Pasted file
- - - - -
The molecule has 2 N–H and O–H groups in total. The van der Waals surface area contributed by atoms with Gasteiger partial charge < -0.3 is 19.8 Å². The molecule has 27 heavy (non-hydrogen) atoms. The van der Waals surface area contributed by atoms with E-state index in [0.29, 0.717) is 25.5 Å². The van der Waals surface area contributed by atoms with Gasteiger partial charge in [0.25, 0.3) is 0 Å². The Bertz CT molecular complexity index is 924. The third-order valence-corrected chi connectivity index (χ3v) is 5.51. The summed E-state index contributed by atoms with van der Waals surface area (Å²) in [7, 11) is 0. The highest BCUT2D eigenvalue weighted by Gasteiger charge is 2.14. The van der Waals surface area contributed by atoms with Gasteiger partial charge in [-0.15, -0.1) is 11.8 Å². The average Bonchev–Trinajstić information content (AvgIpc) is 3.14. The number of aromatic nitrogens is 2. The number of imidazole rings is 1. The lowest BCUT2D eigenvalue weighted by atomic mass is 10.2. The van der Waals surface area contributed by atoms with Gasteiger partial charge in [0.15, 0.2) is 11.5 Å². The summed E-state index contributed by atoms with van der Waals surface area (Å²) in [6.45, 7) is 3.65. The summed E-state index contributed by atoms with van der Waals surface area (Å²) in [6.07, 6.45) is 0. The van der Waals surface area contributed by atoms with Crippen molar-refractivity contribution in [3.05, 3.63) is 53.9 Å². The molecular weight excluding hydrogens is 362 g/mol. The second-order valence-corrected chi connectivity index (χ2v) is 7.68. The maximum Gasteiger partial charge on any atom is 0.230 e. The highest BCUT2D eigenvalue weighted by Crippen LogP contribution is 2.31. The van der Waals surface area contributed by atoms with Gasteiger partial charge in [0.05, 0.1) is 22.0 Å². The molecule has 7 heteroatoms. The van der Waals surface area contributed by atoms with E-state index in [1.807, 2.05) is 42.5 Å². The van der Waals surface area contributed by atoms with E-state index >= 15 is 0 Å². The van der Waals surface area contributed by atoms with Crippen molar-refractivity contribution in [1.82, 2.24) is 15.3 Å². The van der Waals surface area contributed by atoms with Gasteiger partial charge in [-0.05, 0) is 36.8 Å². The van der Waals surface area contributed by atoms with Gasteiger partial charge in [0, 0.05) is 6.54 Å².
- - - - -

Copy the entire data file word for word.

The molecule has 2 N–H and O–H groups in total. The van der Waals surface area contributed by atoms with Gasteiger partial charge < -0.3 is 19.8 Å². The molecule has 27 heavy (non-hydrogen) atoms. The van der Waals surface area contributed by atoms with E-state index in [0.29, 0.717) is 25.5 Å². The van der Waals surface area contributed by atoms with Gasteiger partial charge in [0.25, 0.3) is 0 Å². The Bertz CT molecular complexity index is 924. The third-order valence-corrected chi connectivity index (χ3v) is 5.51. The summed E-state index contributed by atoms with van der Waals surface area (Å²) in [7, 11) is 0. The highest BCUT2D eigenvalue weighted by Gasteiger charge is 2.14. The van der Waals surface area contributed by atoms with Gasteiger partial charge in [-0.15, -0.1) is 11.8 Å². The average Bonchev–Trinajstić information content (AvgIpc) is 3.14. The number of aromatic nitrogens is 2. The number of imidazole rings is 1. The lowest BCUT2D eigenvalue weighted by atomic mass is 10.2. The van der Waals surface area contributed by atoms with Gasteiger partial charge in [0.15, 0.2) is 11.5 Å². The summed E-state index contributed by atoms with van der Waals surface area (Å²) in [6.45, 7) is 3.65. The summed E-state index contributed by atoms with van der Waals surface area (Å²) in [6.07, 6.45) is 0. The van der Waals surface area contributed by atoms with Crippen molar-refractivity contribution in [3.05, 3.63) is 53.9 Å². The molecular weight excluding hydrogens is 362 g/mol. The second-order valence-corrected chi connectivity index (χ2v) is 7.68. The maximum Gasteiger partial charge on any atom is 0.230 e. The highest BCUT2D eigenvalue weighted by Crippen LogP contribution is 2.31. The van der Waals surface area contributed by atoms with Gasteiger partial charge in [0.05, 0.1) is 22.0 Å². The molecule has 7 heteroatoms. The van der Waals surface area contributed by atoms with E-state index in [1.807, 2.05) is 42.5 Å². The van der Waals surface area contributed by atoms with E-state index >= 15 is 0 Å². The van der Waals surface area contributed by atoms with Crippen molar-refractivity contribution in [1.82, 2.24) is 15.3 Å². The van der Waals surface area contributed by atoms with Gasteiger partial charge in [-0.05, 0) is 36.8 Å². The van der Waals surface area contributed by atoms with Gasteiger partial charge in [0, 0.05) is 6.54 Å².